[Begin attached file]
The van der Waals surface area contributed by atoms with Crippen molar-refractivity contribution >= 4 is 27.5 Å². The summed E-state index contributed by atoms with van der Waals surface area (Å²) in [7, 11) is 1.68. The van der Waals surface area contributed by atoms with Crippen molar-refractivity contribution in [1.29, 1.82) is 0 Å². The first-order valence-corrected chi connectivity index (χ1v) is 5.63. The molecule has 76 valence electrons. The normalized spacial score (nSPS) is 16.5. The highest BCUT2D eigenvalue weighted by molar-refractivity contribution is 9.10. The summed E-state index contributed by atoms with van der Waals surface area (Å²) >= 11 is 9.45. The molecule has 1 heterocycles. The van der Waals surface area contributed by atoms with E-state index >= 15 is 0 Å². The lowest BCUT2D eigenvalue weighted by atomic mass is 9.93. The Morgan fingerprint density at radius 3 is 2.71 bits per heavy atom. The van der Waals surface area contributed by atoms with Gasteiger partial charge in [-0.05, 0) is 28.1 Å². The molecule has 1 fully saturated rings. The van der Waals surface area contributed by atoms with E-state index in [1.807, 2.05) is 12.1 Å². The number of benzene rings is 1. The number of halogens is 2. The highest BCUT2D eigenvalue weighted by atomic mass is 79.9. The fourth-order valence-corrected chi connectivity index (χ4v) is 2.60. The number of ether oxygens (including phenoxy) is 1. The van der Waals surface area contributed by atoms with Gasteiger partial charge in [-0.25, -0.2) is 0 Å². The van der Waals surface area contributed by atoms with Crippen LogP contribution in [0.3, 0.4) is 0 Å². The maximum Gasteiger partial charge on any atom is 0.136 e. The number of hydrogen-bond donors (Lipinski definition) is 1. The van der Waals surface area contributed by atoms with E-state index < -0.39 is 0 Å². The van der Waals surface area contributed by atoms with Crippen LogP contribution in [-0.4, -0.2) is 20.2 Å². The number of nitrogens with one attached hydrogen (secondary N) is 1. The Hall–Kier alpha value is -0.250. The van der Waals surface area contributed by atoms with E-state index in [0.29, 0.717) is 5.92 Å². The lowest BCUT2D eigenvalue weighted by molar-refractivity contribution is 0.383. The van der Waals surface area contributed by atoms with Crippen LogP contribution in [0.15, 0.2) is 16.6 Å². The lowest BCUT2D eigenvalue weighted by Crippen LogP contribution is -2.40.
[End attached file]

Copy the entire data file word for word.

The van der Waals surface area contributed by atoms with Crippen molar-refractivity contribution >= 4 is 27.5 Å². The summed E-state index contributed by atoms with van der Waals surface area (Å²) in [7, 11) is 1.68. The van der Waals surface area contributed by atoms with Crippen molar-refractivity contribution in [1.29, 1.82) is 0 Å². The first-order valence-corrected chi connectivity index (χ1v) is 5.63. The molecule has 76 valence electrons. The normalized spacial score (nSPS) is 16.5. The highest BCUT2D eigenvalue weighted by molar-refractivity contribution is 9.10. The summed E-state index contributed by atoms with van der Waals surface area (Å²) >= 11 is 9.45. The molecule has 1 heterocycles. The van der Waals surface area contributed by atoms with E-state index >= 15 is 0 Å². The lowest BCUT2D eigenvalue weighted by atomic mass is 9.93. The Morgan fingerprint density at radius 3 is 2.71 bits per heavy atom. The van der Waals surface area contributed by atoms with Gasteiger partial charge in [-0.05, 0) is 28.1 Å². The molecule has 1 fully saturated rings. The van der Waals surface area contributed by atoms with E-state index in [1.807, 2.05) is 12.1 Å². The number of benzene rings is 1. The number of halogens is 2. The highest BCUT2D eigenvalue weighted by atomic mass is 79.9. The fourth-order valence-corrected chi connectivity index (χ4v) is 2.60. The number of ether oxygens (including phenoxy) is 1. The van der Waals surface area contributed by atoms with Gasteiger partial charge in [-0.25, -0.2) is 0 Å². The van der Waals surface area contributed by atoms with Crippen LogP contribution in [0.3, 0.4) is 0 Å². The maximum Gasteiger partial charge on any atom is 0.136 e. The number of hydrogen-bond donors (Lipinski definition) is 1. The van der Waals surface area contributed by atoms with E-state index < -0.39 is 0 Å². The van der Waals surface area contributed by atoms with Crippen LogP contribution in [-0.4, -0.2) is 20.2 Å². The number of nitrogens with one attached hydrogen (secondary N) is 1. The Hall–Kier alpha value is -0.250. The van der Waals surface area contributed by atoms with E-state index in [0.29, 0.717) is 5.92 Å². The lowest BCUT2D eigenvalue weighted by molar-refractivity contribution is 0.383. The van der Waals surface area contributed by atoms with Crippen LogP contribution in [0.15, 0.2) is 16.6 Å². The lowest BCUT2D eigenvalue weighted by Crippen LogP contribution is -2.40.